10. Digital Town
Platforms like Amazon, Uber, and AirBnB offer useful services but continuously extract wealth from those who generate it though high fees, which are paid to these companies and their shareholders. Digital Town [one of Shareable’s sponsor] aims to change this business model by linking users in specific geographic localities with the information, resources, and services they need, but instead of extracting high fees, will enable users to own their region-specific portion of the platform with the communities they live in. In addition to slashing fees sent to external companies and individuals, the Digital Town platform is designed to be owned by the residents that use it.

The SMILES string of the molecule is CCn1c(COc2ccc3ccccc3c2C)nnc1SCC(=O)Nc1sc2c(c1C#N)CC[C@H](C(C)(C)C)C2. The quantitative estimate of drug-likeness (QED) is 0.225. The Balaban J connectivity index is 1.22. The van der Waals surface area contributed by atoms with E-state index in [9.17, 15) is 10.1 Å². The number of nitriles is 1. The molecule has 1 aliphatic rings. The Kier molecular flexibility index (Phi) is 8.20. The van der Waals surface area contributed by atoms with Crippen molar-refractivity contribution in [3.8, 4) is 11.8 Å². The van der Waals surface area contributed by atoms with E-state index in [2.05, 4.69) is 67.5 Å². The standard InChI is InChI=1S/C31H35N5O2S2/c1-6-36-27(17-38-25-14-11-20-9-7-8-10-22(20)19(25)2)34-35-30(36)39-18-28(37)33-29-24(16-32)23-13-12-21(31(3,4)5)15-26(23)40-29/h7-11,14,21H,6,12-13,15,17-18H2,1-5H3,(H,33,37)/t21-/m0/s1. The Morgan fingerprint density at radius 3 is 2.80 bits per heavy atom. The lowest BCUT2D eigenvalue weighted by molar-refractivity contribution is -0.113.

Digital Town uses blockchain technology to enable users to trade both city-wide currency and ownership in the platform itself. Upon signing up, users will receive and are able to trade “CityShares,” which give users a proportional ownership stake in how revenue earned through the platform in their city gets used. Users also will be able to use “CityTokens” as currency or reward points, bound to their specific city or locality.